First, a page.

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12 May
To Scroll or not to Scroll?

Posted by Chuck Bankoff On May - 12 - 2010

First off, I want to go on record by stating that scrolling is not inherently evil… or disastrous. In fact it may be infinitely more desirable than trying to fit 10lbs of crap into a 5lb bag.

Over the years I’ve had several clients that understood what the “Fold” is, and proclaimed that “Nothing must be below the fold!” (The “Fold” is the point on a web page where a visitor would have to scroll down to see the rest of the page.)

The difference was that some of those clients weren’t willing to shorten or sacrifice some content to make it happen. Instead they directed us to “fit it all in.” The end result was a lot less effective landing page.

In fact, I have the dubious distinction of developing perhaps the worst landing page ever created (albeit under duress).

The client had us pack it above the fold with so many attention getting devices (animation, bright colors, too many graphics, etc.) in an effort to avoid scrolling, that all those elements canceled each other out. We had to use a complex structure of nested tables (tables within tables). Not a very sound structure for a variety of reasons… but the design was so compact, that we discovered a typo, and by adding one additional letter “e” to the end of a word, it tore the entire design apart.

That might be a hint that your page may be a little too crowded.

No matter how sophisticated your visitors are, they probably have the attention span of a 6 year old. You only have 2-8 seconds to win over your visitor, so above-the-fold info must contain enough convincing data to win over these short attention span visitors.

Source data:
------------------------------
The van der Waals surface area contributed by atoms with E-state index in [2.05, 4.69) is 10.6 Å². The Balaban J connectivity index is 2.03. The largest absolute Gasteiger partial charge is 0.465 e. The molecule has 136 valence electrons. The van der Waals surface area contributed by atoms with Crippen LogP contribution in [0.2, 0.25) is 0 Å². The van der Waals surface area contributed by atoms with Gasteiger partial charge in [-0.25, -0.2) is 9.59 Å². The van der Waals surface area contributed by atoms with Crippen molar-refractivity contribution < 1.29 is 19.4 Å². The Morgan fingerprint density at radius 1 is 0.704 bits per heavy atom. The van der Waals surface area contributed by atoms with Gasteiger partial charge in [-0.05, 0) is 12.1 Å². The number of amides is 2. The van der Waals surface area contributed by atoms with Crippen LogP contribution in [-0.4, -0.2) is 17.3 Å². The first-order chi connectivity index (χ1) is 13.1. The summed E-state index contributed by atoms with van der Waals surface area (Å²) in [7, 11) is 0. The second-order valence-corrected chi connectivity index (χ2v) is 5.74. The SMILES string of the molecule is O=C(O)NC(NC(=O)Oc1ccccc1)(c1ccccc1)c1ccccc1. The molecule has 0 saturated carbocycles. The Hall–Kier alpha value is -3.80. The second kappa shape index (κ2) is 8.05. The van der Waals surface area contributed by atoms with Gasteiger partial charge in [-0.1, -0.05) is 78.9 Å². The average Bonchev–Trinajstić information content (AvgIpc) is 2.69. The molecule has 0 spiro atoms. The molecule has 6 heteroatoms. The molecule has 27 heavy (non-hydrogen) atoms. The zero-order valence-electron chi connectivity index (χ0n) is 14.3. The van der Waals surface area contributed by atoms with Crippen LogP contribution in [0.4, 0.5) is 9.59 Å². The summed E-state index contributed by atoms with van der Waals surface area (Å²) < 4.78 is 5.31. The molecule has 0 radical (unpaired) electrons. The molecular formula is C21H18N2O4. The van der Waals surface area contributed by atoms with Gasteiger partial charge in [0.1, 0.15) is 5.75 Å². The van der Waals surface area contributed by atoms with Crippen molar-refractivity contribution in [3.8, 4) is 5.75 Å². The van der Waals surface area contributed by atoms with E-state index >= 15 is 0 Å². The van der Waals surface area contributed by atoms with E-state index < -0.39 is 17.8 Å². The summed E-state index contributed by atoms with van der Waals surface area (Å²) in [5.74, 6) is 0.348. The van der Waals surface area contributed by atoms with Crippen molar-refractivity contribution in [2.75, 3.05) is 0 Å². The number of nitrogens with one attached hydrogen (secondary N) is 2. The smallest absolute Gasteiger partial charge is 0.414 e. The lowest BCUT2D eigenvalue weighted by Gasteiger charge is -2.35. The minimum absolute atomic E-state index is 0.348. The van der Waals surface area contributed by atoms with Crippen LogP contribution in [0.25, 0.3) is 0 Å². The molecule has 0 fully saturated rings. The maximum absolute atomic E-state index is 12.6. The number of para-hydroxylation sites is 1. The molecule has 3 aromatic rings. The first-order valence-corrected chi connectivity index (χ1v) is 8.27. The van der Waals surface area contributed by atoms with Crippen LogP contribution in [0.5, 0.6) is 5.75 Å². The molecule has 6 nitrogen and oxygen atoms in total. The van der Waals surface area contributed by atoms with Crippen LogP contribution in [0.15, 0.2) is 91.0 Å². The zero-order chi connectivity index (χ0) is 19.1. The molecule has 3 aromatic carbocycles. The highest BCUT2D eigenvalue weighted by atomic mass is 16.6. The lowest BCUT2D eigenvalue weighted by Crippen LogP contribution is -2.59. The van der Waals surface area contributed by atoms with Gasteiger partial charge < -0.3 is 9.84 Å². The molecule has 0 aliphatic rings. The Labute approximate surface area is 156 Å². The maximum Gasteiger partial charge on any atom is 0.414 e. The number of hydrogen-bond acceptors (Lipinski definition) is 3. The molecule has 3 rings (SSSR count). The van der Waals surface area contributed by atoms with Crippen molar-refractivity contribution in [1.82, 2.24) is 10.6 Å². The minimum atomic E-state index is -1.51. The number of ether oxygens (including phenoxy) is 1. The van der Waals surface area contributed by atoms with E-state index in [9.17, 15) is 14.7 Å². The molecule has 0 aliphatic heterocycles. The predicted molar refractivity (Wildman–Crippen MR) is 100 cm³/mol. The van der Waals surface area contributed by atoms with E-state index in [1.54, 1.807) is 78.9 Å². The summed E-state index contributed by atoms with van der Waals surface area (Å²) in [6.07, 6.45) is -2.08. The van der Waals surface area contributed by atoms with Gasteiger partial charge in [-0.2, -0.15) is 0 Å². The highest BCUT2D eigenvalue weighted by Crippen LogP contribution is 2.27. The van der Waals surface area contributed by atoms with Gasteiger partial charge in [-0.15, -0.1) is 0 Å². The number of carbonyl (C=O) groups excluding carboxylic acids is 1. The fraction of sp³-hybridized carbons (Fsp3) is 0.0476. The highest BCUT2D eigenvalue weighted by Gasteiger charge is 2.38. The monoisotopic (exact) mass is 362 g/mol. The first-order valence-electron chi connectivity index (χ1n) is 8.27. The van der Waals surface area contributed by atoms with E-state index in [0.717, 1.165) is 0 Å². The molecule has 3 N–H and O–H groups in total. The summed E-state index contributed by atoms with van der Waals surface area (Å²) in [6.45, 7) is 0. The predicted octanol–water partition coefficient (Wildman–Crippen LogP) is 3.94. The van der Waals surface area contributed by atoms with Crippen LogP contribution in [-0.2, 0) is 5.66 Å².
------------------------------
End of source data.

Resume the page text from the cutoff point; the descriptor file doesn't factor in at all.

The truth is that people WILL scroll down to see something they are interested in. The trick is to get them interested immediately. Scrolling isn’t exactly a laborious activity; you just have to convince your visitor that it is worth it.  How do we do that?

Headlines… Images…Bullet Points…Minimal Distractions!
In other words, info that can be digested at a glance.


  • Concentrate on a headline that is large, intriguing and descriptive.
  • Make the first paragraph particularly engaging and unintimidating.
  • Make sure that any “Offers” or call-to-actions are above the fold (supporting info can be below).
  • Make sure that any images serve to brand you, or to tell a relevant story.
  • Repeat important info below the fold so now the visitor doesn’t have to scroll back up in the other direction.
  • Realize that different people have different screen resolutions, so the fold is in different locations for different people. Cater to the lowest reasonably popular screen resolution. For now it may be safe to assume if you can see the pertinent info at a screen resolution of 1024 x 768, that almost everyone will see the info that you want them to see.

Summary: Don’t sacrifice functionality and common sense for the sake of scrolling! As long as the important stuff is visible at a glance, interested visitors will make the effort…

Check out other ways your site’s content and landing page design can deliver profit!

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About the author: Chuck Bankoff
Chuck Bankoff is a WSI Certified Research Analyst, and has certified other WSI Consultants around the world in Landing Page Design and more


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